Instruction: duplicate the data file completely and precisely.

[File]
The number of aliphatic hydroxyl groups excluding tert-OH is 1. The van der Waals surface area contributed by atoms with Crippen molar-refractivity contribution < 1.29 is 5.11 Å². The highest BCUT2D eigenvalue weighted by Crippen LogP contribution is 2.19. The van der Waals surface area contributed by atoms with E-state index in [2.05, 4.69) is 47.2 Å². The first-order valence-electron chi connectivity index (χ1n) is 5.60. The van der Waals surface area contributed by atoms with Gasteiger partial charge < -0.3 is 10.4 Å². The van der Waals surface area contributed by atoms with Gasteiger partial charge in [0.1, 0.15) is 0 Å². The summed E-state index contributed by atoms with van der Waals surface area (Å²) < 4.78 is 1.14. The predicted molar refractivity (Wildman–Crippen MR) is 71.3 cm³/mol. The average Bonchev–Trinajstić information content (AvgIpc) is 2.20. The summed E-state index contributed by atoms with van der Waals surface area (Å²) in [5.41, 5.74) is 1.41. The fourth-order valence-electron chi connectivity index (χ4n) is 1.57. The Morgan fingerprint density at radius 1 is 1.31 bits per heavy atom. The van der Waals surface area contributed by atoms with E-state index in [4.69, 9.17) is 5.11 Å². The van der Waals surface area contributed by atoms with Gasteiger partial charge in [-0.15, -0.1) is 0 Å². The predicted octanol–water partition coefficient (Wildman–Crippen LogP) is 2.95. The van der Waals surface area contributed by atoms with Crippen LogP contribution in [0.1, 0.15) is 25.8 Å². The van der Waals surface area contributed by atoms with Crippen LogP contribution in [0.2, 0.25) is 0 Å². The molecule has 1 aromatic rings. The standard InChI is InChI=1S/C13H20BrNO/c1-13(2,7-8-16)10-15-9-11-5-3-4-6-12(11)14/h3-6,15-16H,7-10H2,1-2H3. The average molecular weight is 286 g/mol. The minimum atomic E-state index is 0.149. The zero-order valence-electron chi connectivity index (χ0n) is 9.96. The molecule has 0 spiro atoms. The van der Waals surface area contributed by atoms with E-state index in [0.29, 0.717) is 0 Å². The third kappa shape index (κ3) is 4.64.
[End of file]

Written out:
The number of aliphatic hydroxyl groups excluding tert-OH is 1. The van der Waals surface area contributed by atoms with Crippen molar-refractivity contribution < 1.29 is 5.11 Å². The highest BCUT2D eigenvalue weighted by Crippen LogP contribution is 2.19. The van der Waals surface area contributed by atoms with E-state index in [2.05, 4.69) is 47.2 Å². The first-order valence-electron chi connectivity index (χ1n) is 5.60. The van der Waals surface area contributed by atoms with Gasteiger partial charge < -0.3 is 10.4 Å². The van der Waals surface area contributed by atoms with Gasteiger partial charge in [0.1, 0.15) is 0 Å². The summed E-state index contributed by atoms with van der Waals surface area (Å²) < 4.78 is 1.14. The predicted molar refractivity (Wildman–Crippen MR) is 71.3 cm³/mol. The average Bonchev–Trinajstić information content (AvgIpc) is 2.20. The summed E-state index contributed by atoms with van der Waals surface area (Å²) in [5.41, 5.74) is 1.41. The fourth-order valence-electron chi connectivity index (χ4n) is 1.57. The Morgan fingerprint density at radius 1 is 1.31 bits per heavy atom. The van der Waals surface area contributed by atoms with E-state index in [4.69, 9.17) is 5.11 Å². The van der Waals surface area contributed by atoms with Gasteiger partial charge in [-0.15, -0.1) is 0 Å². The predicted octanol–water partition coefficient (Wildman–Crippen LogP) is 2.95. The van der Waals surface area contributed by atoms with Crippen LogP contribution in [0.1, 0.15) is 25.8 Å². The van der Waals surface area contributed by atoms with Crippen LogP contribution in [0.2, 0.25) is 0 Å². The molecule has 1 aromatic rings. The standard InChI is InChI=1S/C13H20BrNO/c1-13(2,7-8-16)10-15-9-11-5-3-4-6-12(11)14/h3-6,15-16H,7-10H2,1-2H3. The average molecular weight is 286 g/mol. The minimum atomic E-state index is 0.149. The zero-order valence-electron chi connectivity index (χ0n) is 9.96. The molecule has 0 spiro atoms. The van der Waals surface area contributed by atoms with E-state index in [0.29, 0.717) is 0 Å². The third kappa shape index (κ3) is 4.64.